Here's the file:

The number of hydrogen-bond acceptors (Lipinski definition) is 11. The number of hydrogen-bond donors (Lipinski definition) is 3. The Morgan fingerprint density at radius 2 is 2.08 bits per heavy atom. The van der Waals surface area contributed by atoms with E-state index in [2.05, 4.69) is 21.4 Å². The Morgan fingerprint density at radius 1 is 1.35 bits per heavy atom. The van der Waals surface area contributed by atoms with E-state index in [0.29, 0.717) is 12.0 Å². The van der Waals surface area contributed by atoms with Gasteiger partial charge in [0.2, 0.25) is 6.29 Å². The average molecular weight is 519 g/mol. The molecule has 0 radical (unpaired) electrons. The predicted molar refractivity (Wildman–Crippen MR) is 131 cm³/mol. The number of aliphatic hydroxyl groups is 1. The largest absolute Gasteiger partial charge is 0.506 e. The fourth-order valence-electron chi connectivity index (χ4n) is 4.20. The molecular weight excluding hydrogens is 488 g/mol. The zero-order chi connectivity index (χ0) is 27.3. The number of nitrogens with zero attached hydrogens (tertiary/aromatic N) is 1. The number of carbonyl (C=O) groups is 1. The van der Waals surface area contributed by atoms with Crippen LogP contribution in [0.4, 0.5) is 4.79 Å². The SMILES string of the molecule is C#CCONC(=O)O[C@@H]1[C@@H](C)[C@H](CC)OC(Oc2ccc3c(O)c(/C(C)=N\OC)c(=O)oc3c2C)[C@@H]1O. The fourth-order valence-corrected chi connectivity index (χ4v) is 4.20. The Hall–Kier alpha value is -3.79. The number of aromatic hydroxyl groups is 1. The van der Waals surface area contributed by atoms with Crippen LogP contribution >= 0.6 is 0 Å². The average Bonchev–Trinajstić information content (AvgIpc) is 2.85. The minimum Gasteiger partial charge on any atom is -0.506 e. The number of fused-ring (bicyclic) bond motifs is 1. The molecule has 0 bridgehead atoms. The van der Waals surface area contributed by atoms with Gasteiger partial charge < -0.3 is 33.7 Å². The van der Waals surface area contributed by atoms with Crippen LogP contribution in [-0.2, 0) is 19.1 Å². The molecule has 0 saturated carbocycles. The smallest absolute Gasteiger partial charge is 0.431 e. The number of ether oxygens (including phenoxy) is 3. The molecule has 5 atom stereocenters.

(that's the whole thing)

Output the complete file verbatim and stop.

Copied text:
The number of hydrogen-bond acceptors (Lipinski definition) is 11. The number of hydrogen-bond donors (Lipinski definition) is 3. The Morgan fingerprint density at radius 2 is 2.08 bits per heavy atom. The van der Waals surface area contributed by atoms with E-state index in [2.05, 4.69) is 21.4 Å². The Morgan fingerprint density at radius 1 is 1.35 bits per heavy atom. The van der Waals surface area contributed by atoms with E-state index in [0.29, 0.717) is 12.0 Å². The van der Waals surface area contributed by atoms with Gasteiger partial charge in [0.2, 0.25) is 6.29 Å². The average molecular weight is 519 g/mol. The molecule has 0 radical (unpaired) electrons. The predicted molar refractivity (Wildman–Crippen MR) is 131 cm³/mol. The number of aliphatic hydroxyl groups is 1. The largest absolute Gasteiger partial charge is 0.506 e. The fourth-order valence-electron chi connectivity index (χ4n) is 4.20. The molecular weight excluding hydrogens is 488 g/mol. The zero-order chi connectivity index (χ0) is 27.3. The number of nitrogens with zero attached hydrogens (tertiary/aromatic N) is 1. The number of carbonyl (C=O) groups is 1. The van der Waals surface area contributed by atoms with Crippen LogP contribution in [0.4, 0.5) is 4.79 Å². The SMILES string of the molecule is C#CCONC(=O)O[C@@H]1[C@@H](C)[C@H](CC)OC(Oc2ccc3c(O)c(/C(C)=N\OC)c(=O)oc3c2C)[C@@H]1O. The fourth-order valence-corrected chi connectivity index (χ4v) is 4.20. The Hall–Kier alpha value is -3.79. The number of aromatic hydroxyl groups is 1. The van der Waals surface area contributed by atoms with Crippen LogP contribution >= 0.6 is 0 Å². The average Bonchev–Trinajstić information content (AvgIpc) is 2.85. The minimum Gasteiger partial charge on any atom is -0.506 e. The number of fused-ring (bicyclic) bond motifs is 1. The molecule has 0 bridgehead atoms. The van der Waals surface area contributed by atoms with Gasteiger partial charge < -0.3 is 33.7 Å². The van der Waals surface area contributed by atoms with Crippen LogP contribution in [-0.2, 0) is 19.1 Å². The molecule has 0 saturated carbocycles. The smallest absolute Gasteiger partial charge is 0.431 e. The number of ether oxygens (including phenoxy) is 3. The molecule has 5 atom stereocenters.